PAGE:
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Culture Clash: How Video Games Are Crashing the Museum Party
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Culture Clash: How Video Games Are Crashing the Museum Party

May 22, 2012 Article Start Previous Page 3 of 3

To that point, how would it be possible to recreate World of Warcraft for a museum in 50 years' time? Servers could be hosted and the game could be run, but this wouldn't begin to approximate the experience of its 10 million players, each with their own in-game histories. Treating games as self-contained creations short sells many of their most vibrant qualities, including both the possibility that the art in them owes as much to the individual players as it does to the creators. In the same way a high school theater performance of King Lear might be woefully unsatisfying, so too an exhibit of Counter-Strike with a bunch of lousy players.

"I think you're seeing that now; there's been a real emphasis on games as an art form in which artists create art," Lowood said. "There are certain artists who have reached that point and are accepted for that. What I find a little problematic is that much of the artistry of games is not necessarily in those kinds of traditional activities that we would traditionally call art. It's happening online, in tournaments, and all kinds of things, but those aren't museum spaces and it's hard for museums to deal with that. We're talking about things that maybe are a little more like sports or fan creativity, and I haven't really seen much from museums that deals with that aspect of games as an art form."

On approach that circumvents many of the issues is to create a new space designed to be about games in a flourishing communal setting. Babycastles has won a strong following of regulars in New York by treating the space more as an arcade than a museum. "This is a specific context for art, it's kind of more of a sharing space," co-founder Kunal Gupta said in a recent interview. "It's almost like a place to get together and show budding work."

Babycastles is major expansion on the idea of the arcade, however, treating cabinets and game displays as art objects and arranging the cabinets around rooms often decorated with playful and surreal objects that encourage attendees to feel like they've entered a magic circle where playful acting out is welcome.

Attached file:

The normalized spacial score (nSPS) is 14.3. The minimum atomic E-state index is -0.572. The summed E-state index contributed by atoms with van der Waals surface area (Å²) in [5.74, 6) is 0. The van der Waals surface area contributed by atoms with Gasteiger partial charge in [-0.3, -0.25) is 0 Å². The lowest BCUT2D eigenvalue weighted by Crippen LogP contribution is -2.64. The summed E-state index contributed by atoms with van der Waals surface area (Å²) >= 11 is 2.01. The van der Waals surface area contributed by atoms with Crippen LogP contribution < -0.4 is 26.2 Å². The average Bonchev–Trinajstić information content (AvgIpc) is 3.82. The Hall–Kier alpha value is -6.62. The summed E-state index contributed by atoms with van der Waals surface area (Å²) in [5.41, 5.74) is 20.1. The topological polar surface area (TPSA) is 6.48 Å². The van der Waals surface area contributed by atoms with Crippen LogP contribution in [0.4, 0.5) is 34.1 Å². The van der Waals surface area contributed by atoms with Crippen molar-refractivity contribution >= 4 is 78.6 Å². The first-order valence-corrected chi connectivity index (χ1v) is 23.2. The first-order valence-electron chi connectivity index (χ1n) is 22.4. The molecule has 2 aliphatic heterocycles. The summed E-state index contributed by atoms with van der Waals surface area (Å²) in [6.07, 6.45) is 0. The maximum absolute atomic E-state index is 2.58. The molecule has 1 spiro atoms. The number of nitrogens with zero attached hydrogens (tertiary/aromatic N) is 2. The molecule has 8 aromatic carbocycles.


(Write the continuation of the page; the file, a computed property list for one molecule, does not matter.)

Its shows are exuberant and youthful, neon paints and flashing lights recasting a room into something dreamy while DJs or chiptune bands play up-tempo dance music. It's a party, arcade, concert, museum, and exploratorium all in one. It's not hard to imagine this all-encompassing approach to one day change in tone and arrangement for more somber, bizarre, or serene content.

While Babycastles seems like an exciting reincarnation of some of the work of the Situationists and Dadaists, there is no reason to expect this approach to merge with museum exhibition nor win acceptance in the canon of art history. "If you pick up the average book on art history you will not necessarily read about these connections," Paul said. "I think [these new forms of art] have been successful but they have not necessarily been accepted in the art world."

"Part of it is the art market. New media art raises numerous questions regarding its collection and preservation, and there are many new initiatives working on answers. These issues are is certainly something that works against the art when it comes to its marketability.

"What exactly is it you're buying when it comes open networked play experience? For the art world it's hard to grapple with that. For collectors it's hard to put these pieces into their spaces or to deal with preservation issues, which is one of the reasons why new media art doesn't register on the radar of the art market yet."

Are we nearing a time when an art collector might want to buy a handmade installation of a game from Babycastles? We already have archivists and DIY historians who track down original copies of Atari and Nintendo cartridges at premium value.

We already have self-appointed aficionados who pay for weapon replicas and real-life Halo armor. And we already have brilliant artists like Mary Flanagan and Eddo Stern who use both the language and tools of video games to make emotionally powerful digital art. The NEA will now consider video game projects for funding. The Smithsonian has forcefully engaged with the idea of preserving the medium. The Whitney Museum, the Guggenheim, and the New York MoMA's PS1 gallery have all hosted exhibits that feature digital interaction as art.

All of these threads of our culture remain separate. Accepting the idea that they all deserve to be preserved and appreciated in their own right is a victory, but it's one that opens the door onto an exciting new series of questions.

The argument has changed. It's no longer about whether games can be shown in museums. They can. The harder questions are about why this one particular game deserves to be shown, and how best to capture its essential experience for our generation and those that will come after. In that question video games become very much like every other art form that precedes them, the only form of immortality you or I may share.

Article Start Previous Page 3 of 3

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